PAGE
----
Immaculate Conception Church (Washington, D.C.)
Immaculate Conception Church
|Location||1315 8th St., NW, Washington, District of Columbia|
|Area||less than one acre|
|Architectural style||Gothic Revival, Italianate|
|NRHP reference #||03000946|
|Added to NRHP||September 17, 2003|
Immaculate Conception Catholic Church is a historic Catholic parish located at 1315 8th Street NW in Washington, D.C.. The church, school, rectory, and convent were placed on the National Register of Historic Places in 2003.
The cornerstone of the original church, located on a lot near the corner of 8th and N Streets, Northwest took place on October 30, 1864. Martin John Spalding, Archbishop of Baltimore, dedicated the new church on July 2, 1865, the Feast of the Visitation. The parish rapidly outgrew this structure, however, and on November 13, 1870 the cornerstone for the present Gothic Revival church was laid, with construction commencing the following year. It was dedicated in 1874, at which time the old structure became the parish and school hall. The church was refurbished in 1939 and 1962–3.
The construction of the church was finished on October 30, 1864. Father Reverend Patrick F. McCarthy was the first Pastor of the church. Before Immaculate Conception Church was established, St. Patrick's Church built in 1794 was the first as well as the only Catholic church in the City of Washington (D.C.). St. Patrick's Church was becoming overcrowded. To better suit its members, Immaculate Conception Church was founded in the Shaw neighborhood of Washington, DC. Back to the beginning of the eighteenth century, most parishioners of the church were either Catholics who were original residents in this area or other immigrating Irish Catholics, and worshiping weekly was a part of their tradition. The land of Immaculate Conception Church originally belonged to William Jones, and it was deeded by him on October 6, 1864 for $16,000, with $8,000 paid up front. It can be seen that the church was under the construction even before the land was deeded. Father J. Walter began the project during the summer of 1864. The cornerstone was laid on Sunday, October 30, 1864. Construction was completed the following summer of 1865. On July 2, the feast of the Visitation of the Blessed Virgin, the Most Reverend Martin J. Spalding, Archbishop of Baltimore, dedicated the new church assisted by Father Walter and Rev P. F. McCarthy of St. Patrick's. The landowner's desire was to make this land a place for church and school. At the meantime, a school was also built associated with the church and it was named as Immaculate Conception Catholic School. The building was finished construction in 1908. Due to the creation and establishment of a school, the number of parishioners grew by over 2,000. As a result, the Immaculate Conception Church and School could not hold its growing population. The developments of the area in the two periods (1800-1850 and 1850-1880) are strongly related. Before 1850 when St. Patrick's Church was still the only Catholic Church in the City of Washington (D.C.), it benefited the neighborhoods including Shaw. However, parishioners in Shaw had to walk to St. Patrick's Church at 10th and G Streets Northwest. Since there was no Catholic Church in Shaw neighborhood prior to 1850, parishioners in Shaw tended to have their own church as well as a catholic school. The lack of a local catholic church in Shaw before 1850 really encouraged the establishment of the Immaculate Conception Church in 1860s. “It was located on N Street next to a vacant corner lot 8th and N Streets and was the first structure to be built in the area.” Therefore, it is a very significant landmark in Shaw neighborhood, and it helped the neighborhood build up a reputation.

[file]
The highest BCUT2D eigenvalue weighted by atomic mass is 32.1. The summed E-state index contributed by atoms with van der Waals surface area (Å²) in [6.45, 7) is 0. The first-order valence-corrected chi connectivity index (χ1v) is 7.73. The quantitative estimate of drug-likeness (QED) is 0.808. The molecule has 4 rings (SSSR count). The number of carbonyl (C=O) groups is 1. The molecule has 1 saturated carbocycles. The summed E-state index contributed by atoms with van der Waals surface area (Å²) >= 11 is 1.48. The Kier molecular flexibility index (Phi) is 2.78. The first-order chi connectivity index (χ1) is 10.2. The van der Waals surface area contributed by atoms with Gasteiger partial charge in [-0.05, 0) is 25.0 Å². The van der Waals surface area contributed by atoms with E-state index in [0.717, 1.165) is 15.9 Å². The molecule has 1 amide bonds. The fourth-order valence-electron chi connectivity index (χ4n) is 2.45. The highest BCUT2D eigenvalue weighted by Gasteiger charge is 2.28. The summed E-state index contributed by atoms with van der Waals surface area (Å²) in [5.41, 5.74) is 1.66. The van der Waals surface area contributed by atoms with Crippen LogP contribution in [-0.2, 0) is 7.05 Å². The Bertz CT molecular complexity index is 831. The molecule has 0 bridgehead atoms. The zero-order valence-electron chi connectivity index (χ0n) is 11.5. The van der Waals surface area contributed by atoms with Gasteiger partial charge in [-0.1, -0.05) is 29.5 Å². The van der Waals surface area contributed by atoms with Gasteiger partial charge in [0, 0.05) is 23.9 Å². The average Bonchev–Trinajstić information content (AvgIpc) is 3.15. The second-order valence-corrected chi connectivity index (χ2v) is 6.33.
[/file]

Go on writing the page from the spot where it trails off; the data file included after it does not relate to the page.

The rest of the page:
- National Park Service (2009-03-13). "National Register Information System". National Register of Historic Places. National Park Service.
- "History of the Immaculate Conception Catholic Church". Retrieved 2011-10-11.
- "History of Immaculate Conception Catholic Church Washington, D.C." Immaculate Conception Catholic Church. Retrieved 2 March 2013.
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